Storia antica/romana I with Livio Zerbini – A disappointment. Although I was initially impressed by the professor’s name, body of work, and charismatic and quirky classroom presence, I soon realized that he only prepared lectures when he felt like it and the majority of class time was spent listening to him talk about the importance of history. Few facts, no interesting perspectives, nothing useful for the exam that you can’t also find in the book. Guest lectures were probably cool for the Italian students but we ISL students had a hard time following them. That field trip to Roma never happened. I could have skipped all the lectures and still done well on the exam. The material was interesting and I feel like a better historian now that I know a bit about ancient Rome, but that was just from the book – as a class it kind of sucked.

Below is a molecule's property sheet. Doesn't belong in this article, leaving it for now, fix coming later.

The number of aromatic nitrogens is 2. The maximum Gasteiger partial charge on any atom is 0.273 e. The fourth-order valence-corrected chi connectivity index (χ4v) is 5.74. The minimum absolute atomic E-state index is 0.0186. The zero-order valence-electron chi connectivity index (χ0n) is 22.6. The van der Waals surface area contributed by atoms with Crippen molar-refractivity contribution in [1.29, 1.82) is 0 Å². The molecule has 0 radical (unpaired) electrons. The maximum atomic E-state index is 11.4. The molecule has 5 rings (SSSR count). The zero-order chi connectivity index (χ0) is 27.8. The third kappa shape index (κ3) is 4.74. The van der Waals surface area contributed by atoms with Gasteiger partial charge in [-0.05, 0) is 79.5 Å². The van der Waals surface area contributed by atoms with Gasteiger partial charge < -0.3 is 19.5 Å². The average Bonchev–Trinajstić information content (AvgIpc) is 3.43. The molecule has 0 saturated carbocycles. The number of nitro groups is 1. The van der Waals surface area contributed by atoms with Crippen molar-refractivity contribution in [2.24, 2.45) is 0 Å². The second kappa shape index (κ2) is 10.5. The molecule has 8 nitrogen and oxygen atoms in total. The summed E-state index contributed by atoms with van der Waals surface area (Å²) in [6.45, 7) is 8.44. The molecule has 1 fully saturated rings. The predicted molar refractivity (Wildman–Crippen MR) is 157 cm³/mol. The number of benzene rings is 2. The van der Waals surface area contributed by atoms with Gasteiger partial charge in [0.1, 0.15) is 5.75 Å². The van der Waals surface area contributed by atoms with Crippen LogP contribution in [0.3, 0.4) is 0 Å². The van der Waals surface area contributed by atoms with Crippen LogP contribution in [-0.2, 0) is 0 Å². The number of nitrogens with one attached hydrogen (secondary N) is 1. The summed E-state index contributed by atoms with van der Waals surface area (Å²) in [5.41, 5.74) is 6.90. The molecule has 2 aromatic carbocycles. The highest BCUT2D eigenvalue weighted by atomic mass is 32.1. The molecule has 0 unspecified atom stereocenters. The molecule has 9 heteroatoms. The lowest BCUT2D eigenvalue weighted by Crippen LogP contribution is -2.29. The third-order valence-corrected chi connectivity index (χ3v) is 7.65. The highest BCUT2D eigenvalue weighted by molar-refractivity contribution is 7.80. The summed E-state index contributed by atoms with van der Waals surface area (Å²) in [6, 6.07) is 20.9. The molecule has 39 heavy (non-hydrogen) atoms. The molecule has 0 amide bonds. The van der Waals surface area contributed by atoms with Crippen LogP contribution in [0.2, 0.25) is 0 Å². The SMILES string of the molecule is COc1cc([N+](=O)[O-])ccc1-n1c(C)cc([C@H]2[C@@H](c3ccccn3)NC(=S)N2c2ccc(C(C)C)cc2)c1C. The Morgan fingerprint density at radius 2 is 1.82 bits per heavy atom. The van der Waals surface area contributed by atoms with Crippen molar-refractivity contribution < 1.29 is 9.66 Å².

In a few words: I am not a girl who skips class, but seriously, skip these. Learn everything from the book, which is very bare-bones and basic (only one perspective given for anything) and therefore easy to absorb. This is a high school or first-year college style seminar, covering a broad period in a shallow manner. Final grade: C (professor knows his facts but passes with just the minimum of effort).